And the fossilized remains were found only about 12-18 inches below the soil’s surface.
“Because of their position in the landscape and within the soil, these bones are very late for mammoths in this part of the world,” says Jack Hofman, associate professor in anthropology at KU. “Between 11,000 and 15,000 years ago would be a very safe ballpark range.”
He says because it’s known that people were “very active” in this area 14,000 years ago, and possibly earlier, there’s a reasonable chance that mammoths and early Paleo Indians co-existed in the Scott County region. That overlapping “lens of time,” says Tomasic, offers the possibility of human involvement in the death.

More Investigation
Researchers pored over the site on Tuesday, identifying the exact location and position of the bones and taking careful measurements.
Nearly all were with the Odyssey archeological research program at KU. They happened to be in the process of excavating a similar site in neighboring Lane County.
Three shallow excavation points within an area covering about 350 square feet revealed bones from what is believed to be an adult mammoth. Fully grown, it would measure about 14-16 feet in height and weigh 6-8 tons.
One site revealed two ribs and the scapula; another a rib and the ulna; and the third site had only a rib measuring roughly three feet in length.
One team member pointed to a pair of barely visible lines that ran across one section of the rib which could have been caused by a cutting tool.
Hofman emphasized it was far too early to jump to any conclusions.
According to Rolfe Mandel, executive director of the Odyssey program, there is only one other site in Kansas where Clovis-aged artifacts - spear points or flakes dating back about 13,000 years - have been discovered in relationship to mammoth remains. That was near Kanorado, but only mammoth bone fragments were discovered.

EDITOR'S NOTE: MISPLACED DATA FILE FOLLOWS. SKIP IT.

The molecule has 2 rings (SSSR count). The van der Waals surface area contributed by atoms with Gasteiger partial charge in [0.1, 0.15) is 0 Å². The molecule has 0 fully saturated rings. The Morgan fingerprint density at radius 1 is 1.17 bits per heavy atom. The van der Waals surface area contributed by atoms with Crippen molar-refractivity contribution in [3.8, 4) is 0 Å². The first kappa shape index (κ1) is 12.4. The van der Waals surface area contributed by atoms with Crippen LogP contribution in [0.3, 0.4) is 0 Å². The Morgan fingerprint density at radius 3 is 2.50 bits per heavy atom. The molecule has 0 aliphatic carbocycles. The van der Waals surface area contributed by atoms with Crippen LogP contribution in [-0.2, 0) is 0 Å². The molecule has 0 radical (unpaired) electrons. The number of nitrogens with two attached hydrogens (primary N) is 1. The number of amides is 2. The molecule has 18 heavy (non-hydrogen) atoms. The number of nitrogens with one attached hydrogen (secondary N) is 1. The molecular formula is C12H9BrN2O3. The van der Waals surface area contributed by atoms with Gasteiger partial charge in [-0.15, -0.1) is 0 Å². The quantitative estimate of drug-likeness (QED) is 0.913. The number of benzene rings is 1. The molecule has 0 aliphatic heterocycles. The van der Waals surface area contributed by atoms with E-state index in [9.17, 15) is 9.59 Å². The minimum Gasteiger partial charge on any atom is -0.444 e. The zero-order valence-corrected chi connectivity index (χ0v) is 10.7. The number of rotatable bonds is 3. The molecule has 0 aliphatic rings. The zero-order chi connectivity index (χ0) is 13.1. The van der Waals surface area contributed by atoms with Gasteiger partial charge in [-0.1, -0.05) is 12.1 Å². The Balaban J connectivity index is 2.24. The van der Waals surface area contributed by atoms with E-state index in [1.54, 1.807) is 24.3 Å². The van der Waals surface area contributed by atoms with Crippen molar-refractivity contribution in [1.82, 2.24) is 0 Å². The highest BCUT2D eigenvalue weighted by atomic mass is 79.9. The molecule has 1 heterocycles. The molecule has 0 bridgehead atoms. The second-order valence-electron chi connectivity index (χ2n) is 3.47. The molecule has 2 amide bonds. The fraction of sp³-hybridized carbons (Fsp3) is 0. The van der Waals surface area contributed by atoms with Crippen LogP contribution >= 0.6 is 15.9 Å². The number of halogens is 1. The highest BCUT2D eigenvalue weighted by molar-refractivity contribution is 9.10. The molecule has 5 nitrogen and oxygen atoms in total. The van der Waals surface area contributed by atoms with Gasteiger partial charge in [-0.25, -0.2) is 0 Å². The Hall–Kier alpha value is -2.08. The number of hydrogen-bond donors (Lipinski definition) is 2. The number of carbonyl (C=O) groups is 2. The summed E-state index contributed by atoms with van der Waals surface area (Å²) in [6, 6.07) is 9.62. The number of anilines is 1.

The Scott County site would be much more unique in that it offers the possibility of fragments in conjunction with what could be the entire remains of a mammoth.
The soil around the site has to be screened in order to capture small fragments of flake or chipped stone. The prospect of finding a Clovis-era spear head is extremely remote.
“(The Paleo Indians) would have recovered a spear point. It had a lot of value to them,” Mandel says.
If it can be confirmed that the mammoth’s death was a result of human involvement, this would be the first confirmed site of such an event in Kansas.
On Wednesday, the team began making plaster casts and preparing to remove the fossil remains so they can be carbon dated and studied by specialists for evidence of cut marks or unusual breakage. Once the age of the mammoth is confirmed, then anthropologists will know whether it existed before or during a time when people inhabited the area.
If this is a late mammoth, in the last 15,000 years, then researchers will return to the site in an effort to recover more remains and to see if any type of killing tools - possibly a Clovis spear point - can be found.
“We intend to salvage and preserve those bones which were exposed,” Hofman says. “This provides us with a good data point so we can come back within the next year or so.”
Because of the shallow burial site, Hofman says the bones are endangered, which is why the anthropology team from KU and state archeologists would rather not delay further excavation any longer than necessary. In the meantime, Scheuerman has agreed not to do any farming in the immediate area.
In a scene that could almost come out of a CSI: Scott County script, Hofman said there is no evidence at this time to implicate people in the death of this mammoth.
“As we learn more about the animal, it will make a difference in how we view the death,” he added.